Scots War of independence (part 2)
THE WAR OF SCOTTISH INDEPENDENCE II Bill Bayley
We all remember when the quarrel got serious. It was early in 2012, between Dave 'No I'm Not Scottish, Not A Bit' Cameron, and Alex 'Wild Scottish' Salmond. And look what has resulted from those seemingly innocent beginnings. First, there's the New Hadrian's Wall, erected with the aid of Israeli engineers, twenty metres high, three metres thick, with no gaps in it at all. It is matched by Cameron's Folly, the Scottish version which runs parallel, topped with electric wires and poisoned barbs. Then there's the fact that English is forbidden in the country once know as Scotland, now called Alba, and Gaelic is compulsory. As over 95% of the population had no knowledge of Gaelic, this meant a slowing-down of social interaction, to say the least. Armies of Gaelic Inspectors enforced the law rigorously, with severe penalties for any English heard or seen. The expulsion of the English from Scotland was nothing compared with the sending-back of the Scots out of England. David Cameron lost his appeal, and now lives on a remote island in the Hebrides, protected by his family. And these are only a few of the more obvious results of Scottish Independence.
Perhaps it is worth going over the progress of events, leading to the actual War, that separated our two countries. After the initial spat between Salmond and Cameron, Salmond went and held a referendum anyway, with only one question on it: “D'ye want rid o' them Sassenach Bastards? Aye or Nay?” The emblem of the Scottish National Party was changed to two fingers rampant, and there was a narrow majority for separation. Salmond immediately declared himself President, and seized the oil lines in Aberdeen. The English, somewhat taken aback by this rudeness, declined to send any money to the Scots. They said that if they wanted it, they could come and get it, if they thought they were hard enough.
It was the attempted internment of every Scotsman on the Isle of Man that really started hostilities. About 1000 people whose name began with 'Mac' were rounded up and sent to live in huts in Douglas. At once, the Scots commandeered the Glasgow ferries and raced at night to rescue their countrymen. After a brief skirmish on the moors, all the 'Macs' were taken off to Glasgow, amidst cheering and fireworks on their arrival. From then on, Scottish people were taken to the Isle of Wight, which became known as the English 'Guantanamo at Ventnor'.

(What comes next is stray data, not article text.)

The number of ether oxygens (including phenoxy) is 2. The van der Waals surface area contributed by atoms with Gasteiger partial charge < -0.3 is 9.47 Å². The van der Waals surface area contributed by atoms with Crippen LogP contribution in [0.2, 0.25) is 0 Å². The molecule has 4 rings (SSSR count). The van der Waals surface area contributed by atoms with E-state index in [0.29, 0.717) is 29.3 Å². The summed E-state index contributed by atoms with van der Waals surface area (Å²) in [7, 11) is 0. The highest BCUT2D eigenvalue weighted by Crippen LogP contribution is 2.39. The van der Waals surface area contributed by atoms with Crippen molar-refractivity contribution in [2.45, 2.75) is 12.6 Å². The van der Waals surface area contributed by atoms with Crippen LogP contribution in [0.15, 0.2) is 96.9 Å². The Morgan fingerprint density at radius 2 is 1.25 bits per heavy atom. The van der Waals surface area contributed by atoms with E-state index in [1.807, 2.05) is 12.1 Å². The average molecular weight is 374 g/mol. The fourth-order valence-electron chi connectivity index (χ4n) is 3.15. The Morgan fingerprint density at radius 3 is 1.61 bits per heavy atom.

There were several more incidents. There was the celebrated 'Lifting of the Kilts' incident at the Queen's Diamond Jubilee, which was partly hushed up at the time. Thousands of Scottish men gathered at Hyde Park Corner in their kilts, apparently to cheer Her Majesty as she passed in her open Landau. At the moment she went by, they were all supposed to lift their kilts in sychronicity, and this would have happened, had not MI5 got word of the plot the previous night. As they lifted their kilts, WI Swat Teams sprang into action, wielding long scissors, pliers, garden shears, all collected at a moments notice. The ensuing panic as the Scots fled into Hyde Park was thought by the viewing public to be a comedy turn, but later the ghastly truth came out. If it had not been for so many of these gallant WI women, who knows what the results may have been.
'Burns' Night in 2013 was literally that, fires being started up by thousands of exploding haggises. The attempt to pacify the Scots by sending in teams of Community Police, trained to say, “Hoots, Mon, it's a braw bricht moonlicht nicht the nicht, ye ken,” was a dismal failure, as the Scots did not think it at all funny. The end came when a battalion of the Neasden Lowlanders were defeated at the Battle of Loch Ness. All English people were given two days to leave, a nuclear submarine in Gareloch was commandeered, and Alex Salmond declared himself the Lord High Supremo Dictator-in-Chief, King of Alba, and Thane of Cawdor to Boot. There was no arguing with all that, so we slunk away to redesign the Union Jack with no blue in it, abandon singing 'Auld lang Syne' on New Year's Eve, rename everything and everyone that sounded remotely Scottish, (remember 'Big Macs' became 'Big Taffys'?), and get on with Life without Scotland.
It turned out to be really very easy. Scotch whiskey was known as Whiskey, and tankers of it were imported from Japan, with hardly anyone complaining. The Five Nations Rugby became the Four Nations, until Belgium joined, and it went back to being Five. I think we miss the Scots though. We have mocked the Welsh for centuries, and they never fight back, the Irish are too ferocious. We have taken to mocking ourselves more, but we do miss you, Jock, we really do.